Gold Basin Campground is the largest in the Mount Baker-Snoqualmie National Forest, able to hold more than 800 campers on grounds that include an amphitheater, playfield, salmon-fry viewing area and half-mile boardwalk.

The campground is also at risk of a devastating landslide, sitting at the base of a hill with eerie similarities to the Steelhead Haven slope that collapsed in March, about 15 miles away, the Seattle Times reported.

Slides have been documented at Gold Basin hill going back to the 1940s. Since 1954 there have been proposals to either move or close Gold Basin Campground, including one in the last few years to eliminate a portion of the site closest to the river, according to records obtained by The Seattle Times. But the U.S. Forest Service, which owns the campground and the surrounding land, has refused to go along.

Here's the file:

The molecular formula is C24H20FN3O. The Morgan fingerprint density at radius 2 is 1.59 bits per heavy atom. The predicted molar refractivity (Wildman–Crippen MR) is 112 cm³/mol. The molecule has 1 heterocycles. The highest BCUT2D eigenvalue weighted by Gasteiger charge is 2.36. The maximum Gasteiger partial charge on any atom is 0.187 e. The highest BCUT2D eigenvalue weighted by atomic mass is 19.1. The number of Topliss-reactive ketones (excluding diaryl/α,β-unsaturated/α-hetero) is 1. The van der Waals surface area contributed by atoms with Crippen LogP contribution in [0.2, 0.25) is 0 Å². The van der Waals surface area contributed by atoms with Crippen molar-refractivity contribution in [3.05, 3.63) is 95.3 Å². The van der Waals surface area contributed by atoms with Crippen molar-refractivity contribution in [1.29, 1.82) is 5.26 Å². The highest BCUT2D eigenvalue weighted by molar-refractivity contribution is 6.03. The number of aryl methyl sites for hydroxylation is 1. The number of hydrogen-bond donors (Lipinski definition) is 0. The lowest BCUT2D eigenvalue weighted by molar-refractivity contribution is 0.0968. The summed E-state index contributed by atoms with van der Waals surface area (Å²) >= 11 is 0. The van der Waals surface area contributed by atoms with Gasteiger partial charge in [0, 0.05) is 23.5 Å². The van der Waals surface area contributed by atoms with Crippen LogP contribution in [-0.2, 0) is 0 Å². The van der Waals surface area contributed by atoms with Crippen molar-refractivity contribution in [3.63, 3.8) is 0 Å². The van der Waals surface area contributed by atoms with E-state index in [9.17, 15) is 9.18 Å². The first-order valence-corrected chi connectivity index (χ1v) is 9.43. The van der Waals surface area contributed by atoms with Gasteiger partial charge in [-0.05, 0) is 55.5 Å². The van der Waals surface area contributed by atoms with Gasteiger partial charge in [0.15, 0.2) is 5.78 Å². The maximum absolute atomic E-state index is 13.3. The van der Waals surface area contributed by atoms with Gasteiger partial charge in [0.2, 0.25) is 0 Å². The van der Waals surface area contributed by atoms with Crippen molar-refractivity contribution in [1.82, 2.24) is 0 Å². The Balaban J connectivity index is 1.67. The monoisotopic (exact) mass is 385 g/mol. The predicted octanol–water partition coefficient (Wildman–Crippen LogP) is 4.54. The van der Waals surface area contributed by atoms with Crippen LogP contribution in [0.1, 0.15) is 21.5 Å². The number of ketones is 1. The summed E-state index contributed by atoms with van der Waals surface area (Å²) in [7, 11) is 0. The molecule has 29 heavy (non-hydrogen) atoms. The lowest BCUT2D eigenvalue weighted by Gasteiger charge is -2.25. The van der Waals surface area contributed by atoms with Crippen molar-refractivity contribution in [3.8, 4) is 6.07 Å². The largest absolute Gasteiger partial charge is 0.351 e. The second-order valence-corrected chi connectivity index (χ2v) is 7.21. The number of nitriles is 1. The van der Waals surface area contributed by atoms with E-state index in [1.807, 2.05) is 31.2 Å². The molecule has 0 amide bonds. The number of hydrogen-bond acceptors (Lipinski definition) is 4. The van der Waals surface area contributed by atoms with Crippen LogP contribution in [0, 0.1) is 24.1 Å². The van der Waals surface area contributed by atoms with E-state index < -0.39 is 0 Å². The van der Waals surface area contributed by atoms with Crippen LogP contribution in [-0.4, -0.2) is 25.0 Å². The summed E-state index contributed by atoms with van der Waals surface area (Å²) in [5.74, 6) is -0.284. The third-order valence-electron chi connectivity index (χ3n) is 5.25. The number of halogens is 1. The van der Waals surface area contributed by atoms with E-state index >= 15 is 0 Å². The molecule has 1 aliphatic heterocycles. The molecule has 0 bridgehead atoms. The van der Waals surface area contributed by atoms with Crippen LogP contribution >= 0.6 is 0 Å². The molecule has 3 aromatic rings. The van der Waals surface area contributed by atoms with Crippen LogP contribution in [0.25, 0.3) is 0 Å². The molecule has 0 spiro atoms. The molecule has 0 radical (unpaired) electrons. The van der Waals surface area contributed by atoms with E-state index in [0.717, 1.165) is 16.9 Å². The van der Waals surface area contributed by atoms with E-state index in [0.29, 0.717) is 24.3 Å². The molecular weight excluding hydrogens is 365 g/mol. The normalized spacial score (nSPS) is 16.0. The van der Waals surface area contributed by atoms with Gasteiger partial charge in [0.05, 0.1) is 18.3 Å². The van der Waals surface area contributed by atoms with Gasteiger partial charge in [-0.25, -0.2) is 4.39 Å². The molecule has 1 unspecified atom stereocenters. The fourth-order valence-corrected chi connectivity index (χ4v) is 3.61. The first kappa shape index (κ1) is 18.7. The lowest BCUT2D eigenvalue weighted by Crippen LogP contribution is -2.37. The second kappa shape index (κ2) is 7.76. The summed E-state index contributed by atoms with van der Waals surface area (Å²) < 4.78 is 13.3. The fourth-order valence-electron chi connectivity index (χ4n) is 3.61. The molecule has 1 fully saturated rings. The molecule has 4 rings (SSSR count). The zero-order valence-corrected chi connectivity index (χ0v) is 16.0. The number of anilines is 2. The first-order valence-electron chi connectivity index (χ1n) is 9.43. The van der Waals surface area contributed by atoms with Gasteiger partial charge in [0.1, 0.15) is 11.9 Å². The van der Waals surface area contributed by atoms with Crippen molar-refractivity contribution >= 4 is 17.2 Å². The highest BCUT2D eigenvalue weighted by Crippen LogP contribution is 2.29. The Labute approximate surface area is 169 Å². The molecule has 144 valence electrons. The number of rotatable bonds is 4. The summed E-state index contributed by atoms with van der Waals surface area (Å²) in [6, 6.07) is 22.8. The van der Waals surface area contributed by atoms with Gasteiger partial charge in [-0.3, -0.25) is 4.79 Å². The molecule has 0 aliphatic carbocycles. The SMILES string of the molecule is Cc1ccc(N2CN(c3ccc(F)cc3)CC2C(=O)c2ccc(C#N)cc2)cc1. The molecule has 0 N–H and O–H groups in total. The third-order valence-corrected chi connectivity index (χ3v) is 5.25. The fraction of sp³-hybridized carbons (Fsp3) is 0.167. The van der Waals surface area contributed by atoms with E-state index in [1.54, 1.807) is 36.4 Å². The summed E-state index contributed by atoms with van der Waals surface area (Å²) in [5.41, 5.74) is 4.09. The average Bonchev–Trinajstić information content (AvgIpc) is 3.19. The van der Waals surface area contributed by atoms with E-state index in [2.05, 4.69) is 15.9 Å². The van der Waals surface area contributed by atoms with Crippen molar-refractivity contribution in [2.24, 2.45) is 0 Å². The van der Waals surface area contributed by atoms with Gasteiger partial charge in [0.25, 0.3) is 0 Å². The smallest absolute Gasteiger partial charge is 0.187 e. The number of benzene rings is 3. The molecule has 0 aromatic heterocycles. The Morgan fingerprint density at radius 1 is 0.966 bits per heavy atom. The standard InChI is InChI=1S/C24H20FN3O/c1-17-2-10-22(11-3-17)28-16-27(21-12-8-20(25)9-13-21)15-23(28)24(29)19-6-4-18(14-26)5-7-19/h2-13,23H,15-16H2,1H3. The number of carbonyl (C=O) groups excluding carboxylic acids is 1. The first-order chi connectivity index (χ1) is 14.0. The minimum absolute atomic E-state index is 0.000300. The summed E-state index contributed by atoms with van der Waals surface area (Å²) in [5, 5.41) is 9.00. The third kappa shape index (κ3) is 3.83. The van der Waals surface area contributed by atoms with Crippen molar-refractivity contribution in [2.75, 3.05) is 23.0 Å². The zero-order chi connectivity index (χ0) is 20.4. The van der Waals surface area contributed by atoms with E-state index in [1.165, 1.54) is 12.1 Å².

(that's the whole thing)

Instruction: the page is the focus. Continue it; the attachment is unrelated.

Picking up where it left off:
“Because this campground is too popular,” a manager with the state’s Recreation and Conservation Office wrote in an internal email last month, about two weeks after the mudslide at Steelhead Haven.

Peter Forbes, the Forest Service’s district ranger in Darrington, said in an interview that the agency has invested heavily in the campground’s facilities and doesn’t have a good site for relocation. The campground’s popularity translates into revenue for the federal treasury, contributing to the government’s desire to keep the site, he said.

“I haven’t seen a compelling reason, I guess, to justify getting rid of the campground,” Forbes said.

The campground is the most popular in the Mount Baker-Snoqualmie National Forest and brings in the most money, state records say. The Times asked Forbes how much the campground takes in, but he was unable to provide figures by Wednesday.

A feasibility study generated by the Forest Service concluded it would cost about $3.5 million to rebuild the Gold Basin Campground somewhere else, records show.

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